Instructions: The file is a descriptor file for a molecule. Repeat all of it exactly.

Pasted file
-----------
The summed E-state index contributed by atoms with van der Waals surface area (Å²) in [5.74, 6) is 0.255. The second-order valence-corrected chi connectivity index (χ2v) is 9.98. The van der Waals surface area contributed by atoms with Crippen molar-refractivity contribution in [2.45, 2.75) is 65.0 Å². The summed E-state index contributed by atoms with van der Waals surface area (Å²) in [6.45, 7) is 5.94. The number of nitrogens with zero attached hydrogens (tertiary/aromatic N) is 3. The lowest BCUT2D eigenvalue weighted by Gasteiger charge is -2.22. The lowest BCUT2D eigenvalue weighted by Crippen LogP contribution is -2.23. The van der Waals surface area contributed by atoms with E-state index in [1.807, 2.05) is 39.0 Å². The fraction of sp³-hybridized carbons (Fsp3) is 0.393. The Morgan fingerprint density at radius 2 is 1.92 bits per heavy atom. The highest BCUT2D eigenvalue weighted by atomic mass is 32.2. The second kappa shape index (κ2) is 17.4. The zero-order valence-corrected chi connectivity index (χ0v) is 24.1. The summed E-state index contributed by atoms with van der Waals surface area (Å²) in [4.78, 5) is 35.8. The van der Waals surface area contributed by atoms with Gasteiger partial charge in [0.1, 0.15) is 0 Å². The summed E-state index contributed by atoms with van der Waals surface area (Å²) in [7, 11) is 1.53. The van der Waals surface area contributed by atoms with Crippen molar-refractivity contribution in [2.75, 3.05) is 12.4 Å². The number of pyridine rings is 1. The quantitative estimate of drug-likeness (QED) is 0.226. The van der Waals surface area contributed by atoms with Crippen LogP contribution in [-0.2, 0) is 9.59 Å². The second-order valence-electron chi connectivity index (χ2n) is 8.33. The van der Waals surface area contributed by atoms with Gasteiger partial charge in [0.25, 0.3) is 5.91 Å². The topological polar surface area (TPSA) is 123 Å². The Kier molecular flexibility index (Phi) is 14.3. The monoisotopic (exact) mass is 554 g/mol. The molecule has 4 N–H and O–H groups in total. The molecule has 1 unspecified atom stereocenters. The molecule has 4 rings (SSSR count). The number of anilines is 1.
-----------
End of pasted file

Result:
The summed E-state index contributed by atoms with van der Waals surface area (Å²) in [5.74, 6) is 0.255. The second-order valence-corrected chi connectivity index (χ2v) is 9.98. The van der Waals surface area contributed by atoms with Crippen molar-refractivity contribution in [2.45, 2.75) is 65.0 Å². The summed E-state index contributed by atoms with van der Waals surface area (Å²) in [6.45, 7) is 5.94. The number of nitrogens with zero attached hydrogens (tertiary/aromatic N) is 3. The lowest BCUT2D eigenvalue weighted by Gasteiger charge is -2.22. The lowest BCUT2D eigenvalue weighted by Crippen LogP contribution is -2.23. The van der Waals surface area contributed by atoms with E-state index in [1.807, 2.05) is 39.0 Å². The fraction of sp³-hybridized carbons (Fsp3) is 0.393. The Morgan fingerprint density at radius 2 is 1.92 bits per heavy atom. The highest BCUT2D eigenvalue weighted by atomic mass is 32.2. The second kappa shape index (κ2) is 17.4. The zero-order valence-corrected chi connectivity index (χ0v) is 24.1. The summed E-state index contributed by atoms with van der Waals surface area (Å²) in [4.78, 5) is 35.8. The van der Waals surface area contributed by atoms with Gasteiger partial charge in [0.1, 0.15) is 0 Å². The summed E-state index contributed by atoms with van der Waals surface area (Å²) in [7, 11) is 1.53. The van der Waals surface area contributed by atoms with Crippen molar-refractivity contribution in [2.75, 3.05) is 12.4 Å². The number of pyridine rings is 1. The quantitative estimate of drug-likeness (QED) is 0.226. The van der Waals surface area contributed by atoms with Crippen LogP contribution in [-0.2, 0) is 9.59 Å². The second-order valence-electron chi connectivity index (χ2n) is 8.33. The van der Waals surface area contributed by atoms with Gasteiger partial charge in [0.25, 0.3) is 5.91 Å². The topological polar surface area (TPSA) is 123 Å². The Kier molecular flexibility index (Phi) is 14.3. The monoisotopic (exact) mass is 554 g/mol. The molecule has 4 N–H and O–H groups in total. The molecule has 1 unspecified atom stereocenters. The molecule has 4 rings (SSSR count). The number of anilines is 1.